I began the Michel Thomas (MT) Total Arabic course three days ago. I began slowly and with trepidation because the course requires that you do no writing or memorizing and this just terrified me as I am highly visual and I have been programmed to believe that one has to memorize to learn a language.

I haven’t given the course as much time as I would like and yet, after only a four hours or so, I am able to say some sophisticated sentences in Egyptian Arabic such as “My mother is happy because my brother is coming tomorrow” and “I am going to the caffe because I am thirsty” and “Can you see where my son is?”

And, I want you all to know, I didn’t just memorize the phrases above, I constructed them!!! From the things the instructors in the CD teach!!!!

I never would have thought it possible to construct complex sentences in a foreign language in only a few hours of study without writing anything down and without making a concerted effort to memorize vocabulary! And definitely not in a language such as Arabic!

It is simply amazing. That’s the reason for the all the exclamation marks.

I believe that Michele Thomas found the most efficient way to teach a language. Period.  And this is coming from a person who was utterly afraid of auditory courses. I have told the story before of how I learned English by reading three chapters of a textbook during a weekend by translating the text word by word with the aid of a dictionary. By Monday, I could read about 80% of any English text and after that it was just a matter of leaning to pronounce the words.  I was able to accomplish that because I am heavy visual learner. Both the MT course and the Pimsleur approach use the technique where one repeats a word on a preset time basis to strengthen the recollection of the word. That’s where the similarities end. I listened to the Pimsleur Vietnamese course for about three hours and I still can’t say anything in Vietnamese. I was stymied by the tones mainly and my brain just didn’t absorb much. The MT course does away with that. In the MT course, there is a heavy reliance on using words you already know in English to move you along. The MT course also includes a native Arabic speaker repeating all the material so that you get a good exposure to how the words are said by a native speaker.

I will continue the course. I believe that the Michel Thomas course will deliver as promised. The Total Arabic course takes you from beginner level to intermediate. There another course that takes you from intermediate to advanced. Meanwhile, you can still use any other method as you wish to advanced more rapidly if you desire.

I am stoked!!!

Thank you for stopping by.

New resources

For Christmas, I got a new course from the Michael Thomas folk. I am very excited and I am really looking forward to trying it out. My only problem, if we can call it that, is that my written Arabic resources are for peninsular Arabic and the Michael Thomas course is for Egyptian Arabic. I hope there is not too much difference between the two.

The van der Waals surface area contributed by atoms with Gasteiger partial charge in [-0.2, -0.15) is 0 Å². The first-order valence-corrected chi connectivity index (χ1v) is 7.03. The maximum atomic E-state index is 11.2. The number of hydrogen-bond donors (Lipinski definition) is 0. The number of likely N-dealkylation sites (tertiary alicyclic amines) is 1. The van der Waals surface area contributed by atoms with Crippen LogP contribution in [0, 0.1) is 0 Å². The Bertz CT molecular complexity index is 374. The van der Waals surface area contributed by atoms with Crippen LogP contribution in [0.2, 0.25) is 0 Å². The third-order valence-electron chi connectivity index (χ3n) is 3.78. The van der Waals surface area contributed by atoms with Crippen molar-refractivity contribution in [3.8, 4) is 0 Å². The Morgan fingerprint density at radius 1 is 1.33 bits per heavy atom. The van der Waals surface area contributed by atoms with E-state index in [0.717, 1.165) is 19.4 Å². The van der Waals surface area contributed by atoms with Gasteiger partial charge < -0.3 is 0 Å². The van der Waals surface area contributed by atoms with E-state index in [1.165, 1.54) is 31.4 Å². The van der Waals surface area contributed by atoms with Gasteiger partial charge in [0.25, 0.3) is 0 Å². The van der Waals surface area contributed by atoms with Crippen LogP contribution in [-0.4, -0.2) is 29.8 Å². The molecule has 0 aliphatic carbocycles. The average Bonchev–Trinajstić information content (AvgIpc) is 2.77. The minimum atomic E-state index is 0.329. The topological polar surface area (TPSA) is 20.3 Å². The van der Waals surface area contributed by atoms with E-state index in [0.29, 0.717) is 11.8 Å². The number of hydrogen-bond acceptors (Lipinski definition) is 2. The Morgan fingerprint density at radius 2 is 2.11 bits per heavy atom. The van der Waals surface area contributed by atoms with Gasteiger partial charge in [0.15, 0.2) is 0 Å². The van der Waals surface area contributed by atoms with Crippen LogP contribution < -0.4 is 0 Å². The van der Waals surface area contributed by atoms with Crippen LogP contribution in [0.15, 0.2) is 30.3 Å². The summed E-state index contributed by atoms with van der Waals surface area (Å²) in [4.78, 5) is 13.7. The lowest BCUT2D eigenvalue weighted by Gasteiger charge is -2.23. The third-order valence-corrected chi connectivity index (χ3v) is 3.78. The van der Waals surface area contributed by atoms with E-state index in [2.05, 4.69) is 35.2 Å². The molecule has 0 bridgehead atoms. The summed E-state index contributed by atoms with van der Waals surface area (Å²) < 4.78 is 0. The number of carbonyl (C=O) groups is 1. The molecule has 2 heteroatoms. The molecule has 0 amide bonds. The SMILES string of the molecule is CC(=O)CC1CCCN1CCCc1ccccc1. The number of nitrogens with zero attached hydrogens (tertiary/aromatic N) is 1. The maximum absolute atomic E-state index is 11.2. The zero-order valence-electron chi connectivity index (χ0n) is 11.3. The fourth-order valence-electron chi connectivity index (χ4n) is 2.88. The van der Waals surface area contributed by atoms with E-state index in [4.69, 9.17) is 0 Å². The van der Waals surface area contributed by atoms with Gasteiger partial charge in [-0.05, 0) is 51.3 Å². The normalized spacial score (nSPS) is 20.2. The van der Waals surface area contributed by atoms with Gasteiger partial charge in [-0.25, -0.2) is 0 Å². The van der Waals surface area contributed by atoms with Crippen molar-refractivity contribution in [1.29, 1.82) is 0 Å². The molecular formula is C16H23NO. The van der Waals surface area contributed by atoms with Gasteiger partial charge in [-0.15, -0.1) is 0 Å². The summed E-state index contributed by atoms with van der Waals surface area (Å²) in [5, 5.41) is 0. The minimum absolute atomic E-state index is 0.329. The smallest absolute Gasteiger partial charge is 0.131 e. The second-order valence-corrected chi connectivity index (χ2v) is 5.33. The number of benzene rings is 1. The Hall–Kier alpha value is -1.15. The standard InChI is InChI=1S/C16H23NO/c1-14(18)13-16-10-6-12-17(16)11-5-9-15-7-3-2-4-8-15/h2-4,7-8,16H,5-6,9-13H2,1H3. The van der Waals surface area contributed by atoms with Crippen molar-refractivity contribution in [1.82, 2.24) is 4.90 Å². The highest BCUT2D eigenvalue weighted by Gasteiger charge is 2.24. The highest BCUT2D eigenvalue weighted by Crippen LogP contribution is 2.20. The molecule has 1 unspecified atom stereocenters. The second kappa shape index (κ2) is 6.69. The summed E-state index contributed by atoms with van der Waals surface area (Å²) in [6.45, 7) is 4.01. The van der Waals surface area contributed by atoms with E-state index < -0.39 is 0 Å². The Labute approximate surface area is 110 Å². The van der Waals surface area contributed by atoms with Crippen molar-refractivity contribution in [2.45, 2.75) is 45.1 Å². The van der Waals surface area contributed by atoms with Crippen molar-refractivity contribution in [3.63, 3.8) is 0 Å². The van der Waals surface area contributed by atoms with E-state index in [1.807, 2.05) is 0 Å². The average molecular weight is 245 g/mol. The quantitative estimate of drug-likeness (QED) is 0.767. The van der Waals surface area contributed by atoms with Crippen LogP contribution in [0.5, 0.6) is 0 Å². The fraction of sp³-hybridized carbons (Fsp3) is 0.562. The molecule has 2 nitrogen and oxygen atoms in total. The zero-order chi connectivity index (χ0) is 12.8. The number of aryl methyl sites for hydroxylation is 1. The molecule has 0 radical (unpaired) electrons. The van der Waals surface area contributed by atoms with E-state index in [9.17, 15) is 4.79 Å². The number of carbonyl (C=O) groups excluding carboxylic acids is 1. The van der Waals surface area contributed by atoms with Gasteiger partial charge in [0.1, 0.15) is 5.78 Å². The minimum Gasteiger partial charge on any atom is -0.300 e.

La otra cosa nueva, o casi nueva, es que me estoy dedicando mas a aprender Italiano. Ya que el Japones se esta tardando, pense que tal vez si le ponia ganas al Italiano me daria inspiracion ya que al no avanzar, uno se desanima un poco.  Para el Italiano, estoy usando un programa en la Red: Duolingo ( Ahi uno puede aprender Español, Italiano, Portugues, Frances y Aleman con mas lenguajes en el futuro. No esta mal el curso. A estos dias, yo estoy en el nivel 6.

Ademas del Duolingo, estoy usando otros recursos como este libro:


Lo que mas me gusta de este libro es que tiene lecturas en Italiano. A mi me es mas facil aprender a leer un lenguaje primero, antes de hablarlo bien. Para empezar, Easy Italian step-by-step escrito por Paola Nanni-Tate no esta mal.

I hope to begin writing posts in Italian soon and maybe even some in Japanase.

Thank you for stopping by!


I began learning the Arabic script this week. It’s not too bad. I think that learning Arabic will be easier for me than learning Japanese. I am really struggling with getting my mind to think Subject-Object-Verb! I’ll get there, I am not worried about that; I just don’t think that it will happen as soon as I had hoped.

So Arabic uses an alphabet, much like the Romance languages I am used to, and the script is not that bad. There are groups of characters that repeat with the addition of small marks such as dots to differentiate among them. The script is cursive only. The pronunciation of Arabic is fairly straightforward with the exception of the glottal stops which are foreign to my English/Spanish speaking brain. I am very excited about learning this language!

My Italian is coming along as well. I think of all the languages I intend to learn, Italian will be the easiest for me to get. I was going through The Big Green Book of Italian Verbs by Katrien Maes-Christie and Daniel Franklin, and many of the verbs therein practically translated themselves into Spanish!
Also, I have been watching Italian videos on YouTube and if the person(s) in the video speaks at medium speed, I can almost understand 50% of what they are saying already.

My first Japanese video keeps getting postponed mostly due to a number of other projects that demand my time and attention at home. I am pumped about making it!

And as long as I am talking about making a first video in Japanese, I had been thinking lately that I should not have waited this long to make a video. Even if my language skills are so basic that I come across sounding like one of those Native Americans in American Westerns from the 50’s, the important thing is to break down that initial resistance. Improvements will come as I continue my studies. So my advice to any aspiring polyglots out there is: START SPEAKING! even if it is stuff like “Me David. Me want to learn speak.”

Thank you for visiting!